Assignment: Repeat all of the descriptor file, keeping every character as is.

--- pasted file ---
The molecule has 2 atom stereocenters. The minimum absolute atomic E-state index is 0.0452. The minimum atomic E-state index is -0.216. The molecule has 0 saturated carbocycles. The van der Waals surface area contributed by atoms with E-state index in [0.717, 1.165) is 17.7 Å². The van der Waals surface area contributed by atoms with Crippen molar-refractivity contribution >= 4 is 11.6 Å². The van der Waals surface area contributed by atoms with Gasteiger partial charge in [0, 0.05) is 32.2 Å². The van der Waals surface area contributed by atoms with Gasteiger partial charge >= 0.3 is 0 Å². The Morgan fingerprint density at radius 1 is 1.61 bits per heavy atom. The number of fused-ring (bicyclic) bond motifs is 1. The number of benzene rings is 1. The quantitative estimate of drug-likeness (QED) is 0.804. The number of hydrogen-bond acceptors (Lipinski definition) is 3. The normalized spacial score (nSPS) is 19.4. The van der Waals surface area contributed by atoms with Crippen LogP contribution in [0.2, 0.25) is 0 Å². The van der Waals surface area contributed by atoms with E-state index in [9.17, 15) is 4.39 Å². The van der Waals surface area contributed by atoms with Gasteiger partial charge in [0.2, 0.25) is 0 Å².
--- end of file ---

The molecule has 2 atom stereocenters. The minimum absolute atomic E-state index is 0.0452. The minimum atomic E-state index is -0.216. The molecule has 0 saturated carbocycles. The van der Waals surface area contributed by atoms with E-state index in [0.717, 1.165) is 17.7 Å². The van der Waals surface area contributed by atoms with Crippen molar-refractivity contribution >= 4 is 11.6 Å². The van der Waals surface area contributed by atoms with Gasteiger partial charge in [0, 0.05) is 32.2 Å². The van der Waals surface area contributed by atoms with Gasteiger partial charge >= 0.3 is 0 Å². The Morgan fingerprint density at radius 1 is 1.61 bits per heavy atom. The number of fused-ring (bicyclic) bond motifs is 1. The number of benzene rings is 1. The quantitative estimate of drug-likeness (QED) is 0.804. The number of hydrogen-bond acceptors (Lipinski definition) is 3. The normalized spacial score (nSPS) is 19.4. The van der Waals surface area contributed by atoms with Crippen LogP contribution in [0.2, 0.25) is 0 Å². The van der Waals surface area contributed by atoms with E-state index in [9.17, 15) is 4.39 Å². The van der Waals surface area contributed by atoms with Gasteiger partial charge in [0.2, 0.25) is 0 Å².